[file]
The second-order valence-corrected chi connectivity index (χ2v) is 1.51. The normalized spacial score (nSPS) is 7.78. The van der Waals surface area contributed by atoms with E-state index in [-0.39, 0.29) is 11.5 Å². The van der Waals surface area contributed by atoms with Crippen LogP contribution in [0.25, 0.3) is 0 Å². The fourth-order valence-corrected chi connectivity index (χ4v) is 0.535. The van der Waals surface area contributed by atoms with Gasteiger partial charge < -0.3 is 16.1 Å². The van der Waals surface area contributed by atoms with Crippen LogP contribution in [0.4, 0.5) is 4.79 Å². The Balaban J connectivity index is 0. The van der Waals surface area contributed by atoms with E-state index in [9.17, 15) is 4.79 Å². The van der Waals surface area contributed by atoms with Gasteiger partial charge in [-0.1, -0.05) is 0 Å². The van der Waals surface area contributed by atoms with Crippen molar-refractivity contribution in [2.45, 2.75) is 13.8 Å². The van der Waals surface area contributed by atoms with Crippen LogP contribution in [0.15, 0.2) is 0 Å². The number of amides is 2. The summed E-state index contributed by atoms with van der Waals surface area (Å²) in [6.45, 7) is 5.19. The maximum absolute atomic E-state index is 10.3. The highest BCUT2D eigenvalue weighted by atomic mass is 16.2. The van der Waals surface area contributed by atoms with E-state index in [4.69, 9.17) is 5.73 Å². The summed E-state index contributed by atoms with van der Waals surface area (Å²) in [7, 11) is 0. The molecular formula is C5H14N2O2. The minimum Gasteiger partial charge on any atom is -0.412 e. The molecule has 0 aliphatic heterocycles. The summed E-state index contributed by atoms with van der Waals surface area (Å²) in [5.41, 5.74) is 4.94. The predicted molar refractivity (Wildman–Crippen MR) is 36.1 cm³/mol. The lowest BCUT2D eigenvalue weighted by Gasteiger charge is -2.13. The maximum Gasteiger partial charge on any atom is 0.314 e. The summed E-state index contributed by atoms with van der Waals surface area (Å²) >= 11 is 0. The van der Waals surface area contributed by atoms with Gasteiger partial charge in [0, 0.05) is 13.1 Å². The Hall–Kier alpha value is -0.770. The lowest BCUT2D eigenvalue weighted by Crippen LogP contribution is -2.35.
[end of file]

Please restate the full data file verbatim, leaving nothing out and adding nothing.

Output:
The second-order valence-corrected chi connectivity index (χ2v) is 1.51. The normalized spacial score (nSPS) is 7.78. The van der Waals surface area contributed by atoms with E-state index in [-0.39, 0.29) is 11.5 Å². The van der Waals surface area contributed by atoms with Crippen LogP contribution in [0.25, 0.3) is 0 Å². The fourth-order valence-corrected chi connectivity index (χ4v) is 0.535. The van der Waals surface area contributed by atoms with Gasteiger partial charge < -0.3 is 16.1 Å². The van der Waals surface area contributed by atoms with Crippen LogP contribution in [0.4, 0.5) is 4.79 Å². The Balaban J connectivity index is 0. The van der Waals surface area contributed by atoms with E-state index in [9.17, 15) is 4.79 Å². The van der Waals surface area contributed by atoms with Gasteiger partial charge in [-0.1, -0.05) is 0 Å². The van der Waals surface area contributed by atoms with Crippen molar-refractivity contribution in [2.45, 2.75) is 13.8 Å². The van der Waals surface area contributed by atoms with Crippen LogP contribution in [0.15, 0.2) is 0 Å². The number of amides is 2. The summed E-state index contributed by atoms with van der Waals surface area (Å²) in [6.45, 7) is 5.19. The maximum absolute atomic E-state index is 10.3. The highest BCUT2D eigenvalue weighted by atomic mass is 16.2. The van der Waals surface area contributed by atoms with E-state index in [4.69, 9.17) is 5.73 Å². The summed E-state index contributed by atoms with van der Waals surface area (Å²) in [7, 11) is 0. The molecular formula is C5H14N2O2. The minimum Gasteiger partial charge on any atom is -0.412 e. The molecule has 0 aliphatic heterocycles. The summed E-state index contributed by atoms with van der Waals surface area (Å²) in [5.41, 5.74) is 4.94. The predicted molar refractivity (Wildman–Crippen MR) is 36.1 cm³/mol. The lowest BCUT2D eigenvalue weighted by Gasteiger charge is -2.13. The maximum Gasteiger partial charge on any atom is 0.314 e. The summed E-state index contributed by atoms with van der Waals surface area (Å²) >= 11 is 0. The van der Waals surface area contributed by atoms with Gasteiger partial charge in [0, 0.05) is 13.1 Å². The Hall–Kier alpha value is -0.770. The lowest BCUT2D eigenvalue weighted by Crippen LogP contribution is -2.35.